By Sami Zaptia.
London, 20 September 2020:
Libya’s National Oil Corporation (NOC) announced yesterday the lifting of the status of force majeure for what it called safe oil fields and ports. It did not name the potential oilfields and ports.
The NOC stressed the importance of adhering to professional and non-political principles in any arrangements related to the lifting of force majeure from oil fields and ports. To this end, the NOC declared the following:
First, the lifting of force majeure at safe fields and ports; instructions have been given to the NOC’s operators in all sedimentary basins, as well as the competent departments of the NOC to carry out their duties and resume production and exports from safe fields and ports.
Secondly, the situation of force majeure continues in oil fields and ports which have confirmed presence of elements of the ‘‘Wagner gangs’’ and other armed groups that are obstructing the activities and operations of the NOC.
“Our main concern is to start production and exports taking into account the safety of workers and operations, as well as to prevent any attempts to politicize the national oil sector, which means that the NOC is doing its technical and non-political mission to resume operations in the safe areas and a technical evaluation is under way in preparation for the start of production and exports. ,” NOC chairman Mustafa Sanalla said.
The NOC also confirmed that it is committed to the highest international standards for the transparency of its trade operations, but issues relating to the management of Libyan finance and the budgeting process are political issues outside of its purview. It added that it will nevertheless, act with full transparency under the guidance of the executive authority (Serral-led government) on the disposal of new revenues.”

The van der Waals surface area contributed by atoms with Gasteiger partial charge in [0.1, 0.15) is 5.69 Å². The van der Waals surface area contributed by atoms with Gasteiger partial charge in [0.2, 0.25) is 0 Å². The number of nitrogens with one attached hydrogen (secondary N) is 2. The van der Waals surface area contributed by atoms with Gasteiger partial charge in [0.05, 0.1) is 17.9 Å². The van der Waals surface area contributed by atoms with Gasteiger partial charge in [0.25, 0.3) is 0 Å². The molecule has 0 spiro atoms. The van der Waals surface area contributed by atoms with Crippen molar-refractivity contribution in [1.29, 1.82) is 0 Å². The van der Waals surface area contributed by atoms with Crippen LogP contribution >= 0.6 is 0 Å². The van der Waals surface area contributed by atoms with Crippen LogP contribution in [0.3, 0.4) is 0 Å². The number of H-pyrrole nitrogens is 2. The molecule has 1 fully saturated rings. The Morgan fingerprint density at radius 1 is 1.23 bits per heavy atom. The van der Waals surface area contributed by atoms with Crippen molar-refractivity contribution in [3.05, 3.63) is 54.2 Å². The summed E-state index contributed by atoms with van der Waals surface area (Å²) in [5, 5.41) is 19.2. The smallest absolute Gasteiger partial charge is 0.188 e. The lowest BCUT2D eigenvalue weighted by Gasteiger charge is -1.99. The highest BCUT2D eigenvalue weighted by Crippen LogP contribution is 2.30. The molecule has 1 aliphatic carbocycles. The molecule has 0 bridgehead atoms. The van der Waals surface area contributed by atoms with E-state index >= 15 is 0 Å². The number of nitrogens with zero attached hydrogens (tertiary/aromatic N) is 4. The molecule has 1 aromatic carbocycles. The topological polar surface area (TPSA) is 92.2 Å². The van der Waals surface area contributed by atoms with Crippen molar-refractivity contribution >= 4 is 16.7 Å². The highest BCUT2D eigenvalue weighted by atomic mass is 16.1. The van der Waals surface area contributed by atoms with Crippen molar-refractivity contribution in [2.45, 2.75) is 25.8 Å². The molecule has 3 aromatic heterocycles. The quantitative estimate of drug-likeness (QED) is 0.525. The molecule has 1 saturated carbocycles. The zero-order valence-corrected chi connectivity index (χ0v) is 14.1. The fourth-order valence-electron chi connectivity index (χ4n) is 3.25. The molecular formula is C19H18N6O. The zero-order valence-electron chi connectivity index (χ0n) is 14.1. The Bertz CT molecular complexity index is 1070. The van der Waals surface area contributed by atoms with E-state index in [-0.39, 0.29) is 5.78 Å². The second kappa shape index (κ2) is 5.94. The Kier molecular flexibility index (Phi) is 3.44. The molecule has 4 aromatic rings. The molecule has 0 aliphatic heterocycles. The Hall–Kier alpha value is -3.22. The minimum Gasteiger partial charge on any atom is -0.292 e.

Libya’s National Oil Corporation (NOC) has found itself in the eye of the country’s political storm as the western and eastern Libyan camps continue the tug-of-war using its rentier oil wealth. The NOC optimistically – or naively – insists Libya’s oil wealth should not be politicized. In a rentier state, where over 95 percent of the state budget is financed through hydrocarbon revenues – oil is politics and politics is oil.
The NOC had issued a statement on Friday (18 September) insisting it would not lift force majeure until ‘‘all armed groups in all guises leave all oil fields and ports, making them demilitarized zones, otherwise any other agreement would be fanciful’’. The stress here is on the words all.
Yet, having slept over the Maetig-Hafter proposal, yesterday, the NOC announced it was lifting force majeure on some ‘‘safe’’ oilfields and ports. It had insisted that it would make such decisions purely on technical, non-political criteria.
It must, therefore, be asked whether a political decision by the Serraj camp, the executive authority that the NOC seems to exclusively recognize, has, after some strategic reflection, taken a decision to exploit the Maetig-Hafter proposal. Unlike the NOC, upon reflection, it may have decided that not all the Maetig-Hafter proposal was a ”fanciful” proposal.